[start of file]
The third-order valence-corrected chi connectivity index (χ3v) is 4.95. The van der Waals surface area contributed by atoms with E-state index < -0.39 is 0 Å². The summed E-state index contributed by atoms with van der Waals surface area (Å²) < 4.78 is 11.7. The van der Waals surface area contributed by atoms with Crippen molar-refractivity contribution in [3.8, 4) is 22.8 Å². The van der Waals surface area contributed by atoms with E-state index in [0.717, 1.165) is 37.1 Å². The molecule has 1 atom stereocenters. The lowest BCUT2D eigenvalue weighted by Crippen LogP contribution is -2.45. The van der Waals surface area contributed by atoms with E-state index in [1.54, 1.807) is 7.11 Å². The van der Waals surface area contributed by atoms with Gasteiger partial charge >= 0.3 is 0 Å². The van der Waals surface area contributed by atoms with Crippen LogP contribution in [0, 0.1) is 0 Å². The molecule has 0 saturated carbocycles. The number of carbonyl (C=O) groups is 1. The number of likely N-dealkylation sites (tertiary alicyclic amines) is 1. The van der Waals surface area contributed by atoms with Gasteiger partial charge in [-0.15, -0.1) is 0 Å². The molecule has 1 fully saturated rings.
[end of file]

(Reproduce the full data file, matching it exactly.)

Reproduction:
The third-order valence-corrected chi connectivity index (χ3v) is 4.95. The van der Waals surface area contributed by atoms with E-state index < -0.39 is 0 Å². The summed E-state index contributed by atoms with van der Waals surface area (Å²) < 4.78 is 11.7. The van der Waals surface area contributed by atoms with Crippen molar-refractivity contribution in [3.8, 4) is 22.8 Å². The van der Waals surface area contributed by atoms with E-state index in [0.717, 1.165) is 37.1 Å². The molecule has 1 atom stereocenters. The lowest BCUT2D eigenvalue weighted by Crippen LogP contribution is -2.45. The van der Waals surface area contributed by atoms with E-state index in [1.54, 1.807) is 7.11 Å². The van der Waals surface area contributed by atoms with Gasteiger partial charge >= 0.3 is 0 Å². The van der Waals surface area contributed by atoms with Crippen LogP contribution in [0, 0.1) is 0 Å². The molecule has 0 saturated carbocycles. The number of carbonyl (C=O) groups is 1. The number of likely N-dealkylation sites (tertiary alicyclic amines) is 1. The van der Waals surface area contributed by atoms with Gasteiger partial charge in [-0.15, -0.1) is 0 Å². The molecule has 1 fully saturated rings.